9 March 2009; Atlanta, Georgia – “The worst critics of referees are…other referees!” This statement was no truer than when a group of International referees attended the recent

2009 US Power Soccer Association (USPSA) Eastern Regional Championships.16 officials from six countriestraveled to Atlanta, Georgia, to attend a senior referee clinic hosted by the Fédération Internationale de Powerchair Football Associations (FIPFA) and then to officiate the tournament of 15 teams from New York to Florida playing 34 matches over 3 days. The referees included two from Denmark [Anne-Marie Svendsen (32 years old) and Kim Mølbach (25)], three from Canada [Ben Whitaker (47), Gordon Marks (54), and Ken Cunningham (51)], three from France [Anthony Morchoisne (33), Nicolas Balin (29), and Romuald Bouvier (31)], one from Portugal [Luis Almeida (35)], two from England {Allen Harrison (43) and Adam Parry (30)] and five from the US [Shane Butler (34), Doug Wolfe (33), Andy Green (40), Billy Hale (22), and Chris Mulholland (50)]. The group had extensive powerchair football and outdoor football experience: 2 had officiated the 2007 Powerchair Football World Cup in Tokyo, Japan; 3 had worked the 2008 European Powerchampion’s League in Douai, France; 3 had Major League Soccer (MLS) experience; 1 is an International Futsal Referee for FIFA; and all of them had worked national powerchair football championships in their respective countries.

On Thursday, 5 March, the referees spent a whole day in the classroom participating in discussions and instruction before moving to a powerchair football field for a practical session.

The overall goals of the clinic were to certify international referees, and begin developing referee instructor and assessment programs. The subjects covered in the clinic included FIPFA’s expectations of international referees, updates from FIPFA’s recent Rules Committee meeting in San Francisco, discussions on the interpretation and application of various aspects of the laws, the traits of a successful professional referee, the development of national referee programs, and the assessment standards for judging the performance of referees on the field.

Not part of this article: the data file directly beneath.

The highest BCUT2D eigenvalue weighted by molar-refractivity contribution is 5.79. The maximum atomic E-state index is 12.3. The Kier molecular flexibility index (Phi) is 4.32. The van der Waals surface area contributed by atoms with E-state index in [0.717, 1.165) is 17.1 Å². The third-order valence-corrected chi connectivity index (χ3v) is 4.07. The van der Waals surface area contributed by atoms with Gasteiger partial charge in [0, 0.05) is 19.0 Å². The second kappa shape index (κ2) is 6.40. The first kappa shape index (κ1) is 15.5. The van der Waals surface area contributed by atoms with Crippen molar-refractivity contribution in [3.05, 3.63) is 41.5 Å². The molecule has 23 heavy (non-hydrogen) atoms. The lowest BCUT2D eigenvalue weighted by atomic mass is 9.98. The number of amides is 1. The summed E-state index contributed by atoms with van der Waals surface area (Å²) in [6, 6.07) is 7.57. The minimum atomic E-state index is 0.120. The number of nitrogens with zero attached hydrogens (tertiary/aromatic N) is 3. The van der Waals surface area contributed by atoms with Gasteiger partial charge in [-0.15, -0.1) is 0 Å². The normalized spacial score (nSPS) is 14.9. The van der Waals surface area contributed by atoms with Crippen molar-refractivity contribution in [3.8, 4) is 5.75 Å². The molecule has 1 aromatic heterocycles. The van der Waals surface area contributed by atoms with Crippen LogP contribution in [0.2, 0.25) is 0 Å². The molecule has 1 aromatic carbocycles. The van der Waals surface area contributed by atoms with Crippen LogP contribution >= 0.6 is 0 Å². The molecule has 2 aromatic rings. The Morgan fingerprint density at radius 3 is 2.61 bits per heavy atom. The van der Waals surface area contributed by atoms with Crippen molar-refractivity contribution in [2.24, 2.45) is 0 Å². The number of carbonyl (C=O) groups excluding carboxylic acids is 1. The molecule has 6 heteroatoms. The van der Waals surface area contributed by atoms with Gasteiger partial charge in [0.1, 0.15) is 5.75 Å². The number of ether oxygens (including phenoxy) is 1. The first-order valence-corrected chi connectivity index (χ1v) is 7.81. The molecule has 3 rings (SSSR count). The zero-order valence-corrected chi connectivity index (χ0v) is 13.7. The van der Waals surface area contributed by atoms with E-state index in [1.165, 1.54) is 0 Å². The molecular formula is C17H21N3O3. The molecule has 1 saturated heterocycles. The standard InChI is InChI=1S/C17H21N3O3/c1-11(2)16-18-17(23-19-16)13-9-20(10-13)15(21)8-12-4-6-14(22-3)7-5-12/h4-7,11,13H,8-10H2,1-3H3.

Over the following three days (6-8 March), the international referees took turns officiating matches at the 2009 Eastern Championships while being watched and evaluated by the other referees. At the end of each match, the referees then met with their peers and reviewed their performances. In addition, all the coaches at the tournament were provided with forms to rate and comment upon the performance of the referee crew. These reviews were included in the post-match debriefs of the referees. It was during these sessions that the referees came to realize that their worst critics were themselves.

Across the board, the referees were hearing praise from the coaches such as the following comments, “[this was the] best officiating I’ve ever seen”, “this ref is of the highest caliber”, and “I really enjoyed watching this ref work our game.” Meanwhile, the referees were being brought back down to earth by their peers in self-critique sessions that identified areas that they could improve upon, such as better recognition of fouls and infringements of the laws, better management of players and coaches, and enhanced techniques for establishing presence and making signals.

The overall goal of these sessions was to provide the players with the quality officiating they deserve and to help each referee reach his or her highest potential.

During these 4 days together, the referees also participated in team building events such as a playing a futsal game between Europe and North America (but we won’t relate what the final score was!) and enjoying the menus of different local ethnic restaurants.

The tournament ended with an awards banquet and recognition of the referees for their exemplary performance and professional decorum by the players, coaches and spectators.

Before they left for their home countries, all the referees agreed that this had been an enjoyable and educational experience and that further exchanges of referees between countries would help this new sport as it continues to grow.